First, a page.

Mentoring is crucial for success. A mentor’s unconditional support can propel you forward, and the guided learning that a mentor provides encourages professional and personal growth. For Dr. Luis A. Colón, mentoring is also a way to pay it forward. Throughout his journey to become a professor, Dr. Colón had very good mentors. He has made it his mission to serve others in a similar way.
Dr. Colón was born and raised in Cidra, Puerto Rico, where he attended public school and helped to look after his six younger brothers and sisters. He left his hometown after a year of high school to attend the CROEM boarding school (Centro Residencial de Oportunidades Educativas de Mayagüez), and finished in just two years.
Exposure to the intellectual stimulus of college and an early interest in chemistry motivated him to pursue this discipline as a major when he attended the University of Puerto Rico at Cayey (UPR-Cayey). “My fifth grade teacher, Mr. Pagán, was the person that got me interested and excited about chemistry. However, I did not see chemistry as a profession until I got to college and did very well in my first chemistry class. Science was something for which CROEM prepared me very well.”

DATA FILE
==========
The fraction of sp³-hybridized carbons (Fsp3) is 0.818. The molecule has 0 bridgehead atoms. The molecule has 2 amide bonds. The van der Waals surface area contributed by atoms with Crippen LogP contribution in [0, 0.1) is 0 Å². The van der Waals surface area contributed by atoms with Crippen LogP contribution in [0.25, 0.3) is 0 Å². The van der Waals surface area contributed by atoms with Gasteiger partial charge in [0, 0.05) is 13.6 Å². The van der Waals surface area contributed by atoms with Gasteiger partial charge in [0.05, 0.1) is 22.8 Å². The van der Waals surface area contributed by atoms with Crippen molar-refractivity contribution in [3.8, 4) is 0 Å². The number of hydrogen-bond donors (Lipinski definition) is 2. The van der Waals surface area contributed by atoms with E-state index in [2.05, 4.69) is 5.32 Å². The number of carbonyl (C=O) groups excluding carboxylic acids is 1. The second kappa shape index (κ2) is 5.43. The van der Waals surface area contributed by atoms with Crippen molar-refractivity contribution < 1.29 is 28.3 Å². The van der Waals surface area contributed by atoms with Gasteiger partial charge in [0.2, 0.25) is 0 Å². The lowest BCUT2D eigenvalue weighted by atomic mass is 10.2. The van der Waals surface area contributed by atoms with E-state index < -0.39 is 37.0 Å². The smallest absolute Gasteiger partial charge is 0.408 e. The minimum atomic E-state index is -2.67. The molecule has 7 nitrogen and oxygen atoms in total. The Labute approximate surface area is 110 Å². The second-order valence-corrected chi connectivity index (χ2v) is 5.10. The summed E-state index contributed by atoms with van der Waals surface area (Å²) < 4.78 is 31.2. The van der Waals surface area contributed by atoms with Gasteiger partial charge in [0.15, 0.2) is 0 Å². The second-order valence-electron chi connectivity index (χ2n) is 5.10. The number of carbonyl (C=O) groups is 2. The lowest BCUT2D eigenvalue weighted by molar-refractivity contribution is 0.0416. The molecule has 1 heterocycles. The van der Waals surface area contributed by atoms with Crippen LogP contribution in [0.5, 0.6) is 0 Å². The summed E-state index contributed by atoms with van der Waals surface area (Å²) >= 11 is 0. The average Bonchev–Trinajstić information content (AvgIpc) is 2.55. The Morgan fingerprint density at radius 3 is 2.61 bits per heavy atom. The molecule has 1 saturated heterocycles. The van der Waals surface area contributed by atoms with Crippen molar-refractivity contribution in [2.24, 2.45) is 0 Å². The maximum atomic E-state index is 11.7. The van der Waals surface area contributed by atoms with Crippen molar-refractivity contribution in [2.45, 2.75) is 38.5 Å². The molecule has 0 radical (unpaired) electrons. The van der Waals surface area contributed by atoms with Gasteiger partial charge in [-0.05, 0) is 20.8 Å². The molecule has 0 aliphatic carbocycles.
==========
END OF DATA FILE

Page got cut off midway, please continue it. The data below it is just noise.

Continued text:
With a chemistry degree in hand, Luis first worked as a laboratory instructor at his undergraduate institution and later for a pharmaceutical company called Syntex in Puerto Rico. It was here where he had his first opportunity to do research and development (R&D). He greatly enjoyed the iterative process of developing new methodology and its immediate use to analyze pharmaceutical compounds, which not many people with just a bachelor got to do in the private sector in Puerto Rico at that time.
Colón laboratory summer 2014. Top row from left to right: Chi Man Ng, Lisandra Santiago-Capeles, Karina M. Tirado-González, Amaris C. Borges-Muñoz. Bottom row from left to right: SowjanyaGarapati, ZuqinXue, JosmelyVélez-González, Ping He.
This experience motivated Dr. Colón to obtain an advanced degree. Although he was able to do some R&D at work, most of his day-to-day duties consisted of a significant amount of routine work. Having been bitten by the research bug and knowing that he could contribute more, Dr. Colón realized that he had to go to graduate school if he wanted to aspire to more advanced research-intensive positions. He left for grad school with plans to return to industry after completing a PhD, but as he says “life took over”.
To obtain his doctorate in chemistry, Luis left Puerto Rico and moved to Lowell, Massachusetts, to attend the University of Massachusetts campus in that city. At UMassLowell, Luis joined the research group of Dr. Eugene F. Barry, an outstanding mentor who gave Luis the freedom to explore different directions within his research. It was this freedom to follow his curiosity that made him first consider a research career in academia instead of industry. “Graduate students do not always find an advisor who lets them explore as freely as I was able to do. This inspired me to seek a position where I could do my own research while creating opportunities for others to develop their potential.”